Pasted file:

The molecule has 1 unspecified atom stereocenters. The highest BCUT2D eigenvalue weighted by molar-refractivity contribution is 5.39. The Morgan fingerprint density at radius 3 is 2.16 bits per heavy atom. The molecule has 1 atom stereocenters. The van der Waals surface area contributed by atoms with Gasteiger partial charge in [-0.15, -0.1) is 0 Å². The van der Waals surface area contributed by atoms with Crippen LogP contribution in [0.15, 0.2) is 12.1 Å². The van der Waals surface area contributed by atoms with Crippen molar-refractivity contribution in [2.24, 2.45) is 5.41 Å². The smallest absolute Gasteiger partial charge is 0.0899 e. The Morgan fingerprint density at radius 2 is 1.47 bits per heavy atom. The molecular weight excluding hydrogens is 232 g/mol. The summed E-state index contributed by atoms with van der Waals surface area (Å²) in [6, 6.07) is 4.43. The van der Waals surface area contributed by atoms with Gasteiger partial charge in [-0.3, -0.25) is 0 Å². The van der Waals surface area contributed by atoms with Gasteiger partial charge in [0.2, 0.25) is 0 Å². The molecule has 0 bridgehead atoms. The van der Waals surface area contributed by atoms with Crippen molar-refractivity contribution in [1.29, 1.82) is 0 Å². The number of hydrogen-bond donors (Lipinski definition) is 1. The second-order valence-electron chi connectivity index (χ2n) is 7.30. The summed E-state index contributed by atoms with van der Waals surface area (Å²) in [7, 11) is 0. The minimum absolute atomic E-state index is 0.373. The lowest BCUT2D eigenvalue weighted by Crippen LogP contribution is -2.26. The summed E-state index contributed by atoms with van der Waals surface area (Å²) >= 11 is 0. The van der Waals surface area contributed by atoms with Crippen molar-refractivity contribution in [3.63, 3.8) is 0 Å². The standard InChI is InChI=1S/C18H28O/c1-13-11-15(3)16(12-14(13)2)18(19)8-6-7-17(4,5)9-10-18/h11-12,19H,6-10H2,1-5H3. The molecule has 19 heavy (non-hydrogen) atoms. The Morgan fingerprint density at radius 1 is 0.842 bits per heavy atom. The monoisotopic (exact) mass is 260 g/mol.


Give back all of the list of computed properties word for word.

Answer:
The molecule has 1 unspecified atom stereocenters. The highest BCUT2D eigenvalue weighted by molar-refractivity contribution is 5.39. The Morgan fingerprint density at radius 3 is 2.16 bits per heavy atom. The molecule has 1 atom stereocenters. The van der Waals surface area contributed by atoms with Gasteiger partial charge in [-0.15, -0.1) is 0 Å². The van der Waals surface area contributed by atoms with Crippen LogP contribution in [0.15, 0.2) is 12.1 Å². The van der Waals surface area contributed by atoms with Crippen molar-refractivity contribution in [2.24, 2.45) is 5.41 Å². The smallest absolute Gasteiger partial charge is 0.0899 e. The Morgan fingerprint density at radius 2 is 1.47 bits per heavy atom. The molecular weight excluding hydrogens is 232 g/mol. The summed E-state index contributed by atoms with van der Waals surface area (Å²) in [6, 6.07) is 4.43. The van der Waals surface area contributed by atoms with Gasteiger partial charge in [-0.3, -0.25) is 0 Å². The van der Waals surface area contributed by atoms with Gasteiger partial charge in [0.2, 0.25) is 0 Å². The molecule has 0 bridgehead atoms. The van der Waals surface area contributed by atoms with Crippen molar-refractivity contribution in [1.29, 1.82) is 0 Å². The number of hydrogen-bond donors (Lipinski definition) is 1. The second-order valence-electron chi connectivity index (χ2n) is 7.30. The summed E-state index contributed by atoms with van der Waals surface area (Å²) in [7, 11) is 0. The minimum absolute atomic E-state index is 0.373. The lowest BCUT2D eigenvalue weighted by Crippen LogP contribution is -2.26. The summed E-state index contributed by atoms with van der Waals surface area (Å²) >= 11 is 0. The van der Waals surface area contributed by atoms with Crippen molar-refractivity contribution in [3.63, 3.8) is 0 Å². The standard InChI is InChI=1S/C18H28O/c1-13-11-15(3)16(12-14(13)2)18(19)8-6-7-17(4,5)9-10-18/h11-12,19H,6-10H2,1-5H3. The molecule has 19 heavy (non-hydrogen) atoms. The Morgan fingerprint density at radius 1 is 0.842 bits per heavy atom. The monoisotopic (exact) mass is 260 g/mol.